Road Safety News
 

Report calls for hazard test as part of CBT

Monday 8th December 2014

A new study suggests that compulsory basic training (CBT) should include a hazard perception test, and that more should be done to encourage learners to undertake an extended period of training after CBT.

The recommendations are from a research report published on 5 December by DfT and DVSA, which was commissioned to understand more about the riders who take CBT and to gather the views of CBT instructors.

The report says the majority of trainers would like to see the introduction of a theory test which learners would take prior to attending CBT, and some learners were also supportive of this idea. It also calls for more clarity about how the theory element of CBT should be taught as “there appears to be considerable variation in approach at the moment”.

The report suggests the core CBT course should be kept to one day but with a “strengthened requirement to extend training when needed”. It adds: “The duration of CBT courses should be determined by the pace at which learners reach a competent standard as they progress through the syllabus and courses can take longer than one day to complete.”

Cost (particularly for young people) and convenience are the main factors that discourage learners from supporting an extended training period.

The report says “it should be made easy and not overly costly for those who want extended training to be able to come back for another two hours on the road for example”.

It also includes a call for consistency in measuring knowledge of the Highway Code and says that learners with “little or no knowledge of the Highway Code” should be asked to come back when they have read it.

It also suggests that DVSA should look at ways for trainers to easily share best practice, and encourage trainers to adopt a client centred learning approach.

 

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I have to agree. Any perception test should be different. Neil is correct that a motorcyclist has to see most things differently from other road users. Particularly car drivers. More akin to cyclists but with a better understanding of the possible dangers present on the roads.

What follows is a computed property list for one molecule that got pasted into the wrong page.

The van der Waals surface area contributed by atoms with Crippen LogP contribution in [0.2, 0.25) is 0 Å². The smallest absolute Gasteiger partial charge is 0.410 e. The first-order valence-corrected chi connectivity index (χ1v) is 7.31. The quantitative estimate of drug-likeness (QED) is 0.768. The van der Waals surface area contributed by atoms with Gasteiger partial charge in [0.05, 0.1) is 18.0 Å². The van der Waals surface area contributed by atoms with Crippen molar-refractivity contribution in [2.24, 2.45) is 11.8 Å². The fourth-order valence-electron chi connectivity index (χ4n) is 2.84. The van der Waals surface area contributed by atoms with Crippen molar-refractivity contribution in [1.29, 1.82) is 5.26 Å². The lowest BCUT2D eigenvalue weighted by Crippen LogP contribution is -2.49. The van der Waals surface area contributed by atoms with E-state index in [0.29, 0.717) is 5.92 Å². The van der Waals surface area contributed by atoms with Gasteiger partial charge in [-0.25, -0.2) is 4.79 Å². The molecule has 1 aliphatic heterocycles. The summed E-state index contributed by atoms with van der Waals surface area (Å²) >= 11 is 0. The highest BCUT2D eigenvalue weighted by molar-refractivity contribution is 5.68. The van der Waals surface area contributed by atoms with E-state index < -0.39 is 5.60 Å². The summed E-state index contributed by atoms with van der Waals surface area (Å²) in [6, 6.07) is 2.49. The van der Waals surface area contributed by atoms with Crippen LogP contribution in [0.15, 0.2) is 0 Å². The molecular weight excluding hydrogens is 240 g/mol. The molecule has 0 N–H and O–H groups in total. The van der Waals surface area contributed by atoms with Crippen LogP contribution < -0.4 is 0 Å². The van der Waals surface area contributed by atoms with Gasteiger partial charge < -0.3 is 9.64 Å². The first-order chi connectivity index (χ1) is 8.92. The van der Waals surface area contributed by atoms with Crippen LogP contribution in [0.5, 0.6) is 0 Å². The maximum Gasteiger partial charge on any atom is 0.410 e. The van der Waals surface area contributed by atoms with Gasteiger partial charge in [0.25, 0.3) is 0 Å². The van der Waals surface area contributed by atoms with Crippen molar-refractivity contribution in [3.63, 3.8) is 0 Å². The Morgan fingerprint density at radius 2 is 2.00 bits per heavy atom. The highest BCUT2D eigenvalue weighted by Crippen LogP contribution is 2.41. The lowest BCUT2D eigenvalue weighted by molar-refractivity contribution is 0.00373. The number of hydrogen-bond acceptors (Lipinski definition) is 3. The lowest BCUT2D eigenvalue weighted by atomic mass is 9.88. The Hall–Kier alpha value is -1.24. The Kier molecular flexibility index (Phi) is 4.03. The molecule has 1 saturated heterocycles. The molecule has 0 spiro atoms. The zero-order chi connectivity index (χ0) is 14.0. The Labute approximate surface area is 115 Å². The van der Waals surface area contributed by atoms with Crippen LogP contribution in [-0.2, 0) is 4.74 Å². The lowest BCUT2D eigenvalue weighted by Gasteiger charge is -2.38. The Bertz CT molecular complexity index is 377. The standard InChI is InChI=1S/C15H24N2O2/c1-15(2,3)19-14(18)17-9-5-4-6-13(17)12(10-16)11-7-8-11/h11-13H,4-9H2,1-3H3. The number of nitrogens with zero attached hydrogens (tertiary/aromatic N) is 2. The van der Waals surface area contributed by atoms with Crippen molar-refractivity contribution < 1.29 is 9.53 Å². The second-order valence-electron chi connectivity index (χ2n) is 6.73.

Bob Craven Lancs....Space is Safe Campaigner

Agree (3) | Disagree (0)
+3

The recommendations in this report are quite vague and I only see one mention of a hazard perception test, which I see as a mismatch to the headline of this article. I once wrote a report on HP and motorcycle training (university coursework)and it was clear from the evidence available that motorcyclists deal with different hazards to car drivers, hence any HP test for CBT should be a motorcycle specific test where the view seen is that of the rider and not just the car HP test.
neil snow nottingham city council

Agree (5) | Disagree (0)
+5

I have already commented but I so want to add that the cyclist on the invisible bicycle turning left in front of the motorcyclist in the picture surely is a hazard. Happy Christmas.
Peter Westminster

Agree (2) | Disagree (0)
+2

As a car driver for many years, when I decided to go for my motorbike licence also, I was stunned to hear that a) I had to take a theory test: I am on the roads already and don't see the need if I am allowed to drive a car without one, and b) that I can go out on a bike to sit my CBT without having to sit the theory test first!

Can you imagine the danger a 17 year old non-driver would face without a clue as to who has right of way etc as he has no experience of the roads. We must make theory tests a requirement before sitting a CBT, although it would be nice to not be required to take these if you are already a driver with a clean license.